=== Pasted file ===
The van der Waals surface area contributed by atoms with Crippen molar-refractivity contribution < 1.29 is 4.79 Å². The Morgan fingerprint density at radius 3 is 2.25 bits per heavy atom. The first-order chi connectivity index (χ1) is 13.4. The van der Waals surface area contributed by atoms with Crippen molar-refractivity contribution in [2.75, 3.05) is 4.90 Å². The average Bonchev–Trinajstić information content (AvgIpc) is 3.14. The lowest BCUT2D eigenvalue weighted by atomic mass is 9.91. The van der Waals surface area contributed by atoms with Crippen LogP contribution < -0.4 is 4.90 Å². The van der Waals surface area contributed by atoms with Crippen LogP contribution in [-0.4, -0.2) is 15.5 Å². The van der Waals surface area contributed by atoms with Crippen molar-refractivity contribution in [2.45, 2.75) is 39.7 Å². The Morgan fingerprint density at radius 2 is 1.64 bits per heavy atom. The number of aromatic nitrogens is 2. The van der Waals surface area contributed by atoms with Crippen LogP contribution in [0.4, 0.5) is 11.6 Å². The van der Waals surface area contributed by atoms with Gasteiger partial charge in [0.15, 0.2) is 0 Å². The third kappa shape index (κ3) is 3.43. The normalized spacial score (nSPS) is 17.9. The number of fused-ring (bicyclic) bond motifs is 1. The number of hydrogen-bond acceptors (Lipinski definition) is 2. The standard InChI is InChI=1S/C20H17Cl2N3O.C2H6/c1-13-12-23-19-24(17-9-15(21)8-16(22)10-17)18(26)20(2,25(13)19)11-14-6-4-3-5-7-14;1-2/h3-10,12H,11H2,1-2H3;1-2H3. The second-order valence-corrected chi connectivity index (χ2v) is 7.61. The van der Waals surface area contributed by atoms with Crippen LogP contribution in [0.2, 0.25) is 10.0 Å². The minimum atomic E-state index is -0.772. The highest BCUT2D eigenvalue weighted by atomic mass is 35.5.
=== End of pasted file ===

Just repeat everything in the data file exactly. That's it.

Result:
The van der Waals surface area contributed by atoms with Crippen molar-refractivity contribution < 1.29 is 4.79 Å². The Morgan fingerprint density at radius 3 is 2.25 bits per heavy atom. The first-order chi connectivity index (χ1) is 13.4. The van der Waals surface area contributed by atoms with Crippen molar-refractivity contribution in [2.75, 3.05) is 4.90 Å². The average Bonchev–Trinajstić information content (AvgIpc) is 3.14. The lowest BCUT2D eigenvalue weighted by atomic mass is 9.91. The van der Waals surface area contributed by atoms with Crippen LogP contribution < -0.4 is 4.90 Å². The van der Waals surface area contributed by atoms with Crippen LogP contribution in [-0.4, -0.2) is 15.5 Å². The van der Waals surface area contributed by atoms with Crippen molar-refractivity contribution in [2.45, 2.75) is 39.7 Å². The Morgan fingerprint density at radius 2 is 1.64 bits per heavy atom. The number of aromatic nitrogens is 2. The van der Waals surface area contributed by atoms with Crippen LogP contribution in [0.4, 0.5) is 11.6 Å². The van der Waals surface area contributed by atoms with Gasteiger partial charge in [0.15, 0.2) is 0 Å². The third kappa shape index (κ3) is 3.43. The normalized spacial score (nSPS) is 17.9. The number of fused-ring (bicyclic) bond motifs is 1. The number of hydrogen-bond acceptors (Lipinski definition) is 2. The standard InChI is InChI=1S/C20H17Cl2N3O.C2H6/c1-13-12-23-19-24(17-9-15(21)8-16(22)10-17)18(26)20(2,25(13)19)11-14-6-4-3-5-7-14;1-2/h3-10,12H,11H2,1-2H3;1-2H3. The second-order valence-corrected chi connectivity index (χ2v) is 7.61. The van der Waals surface area contributed by atoms with Crippen LogP contribution in [0.2, 0.25) is 10.0 Å². The minimum atomic E-state index is -0.772. The highest BCUT2D eigenvalue weighted by atomic mass is 35.5.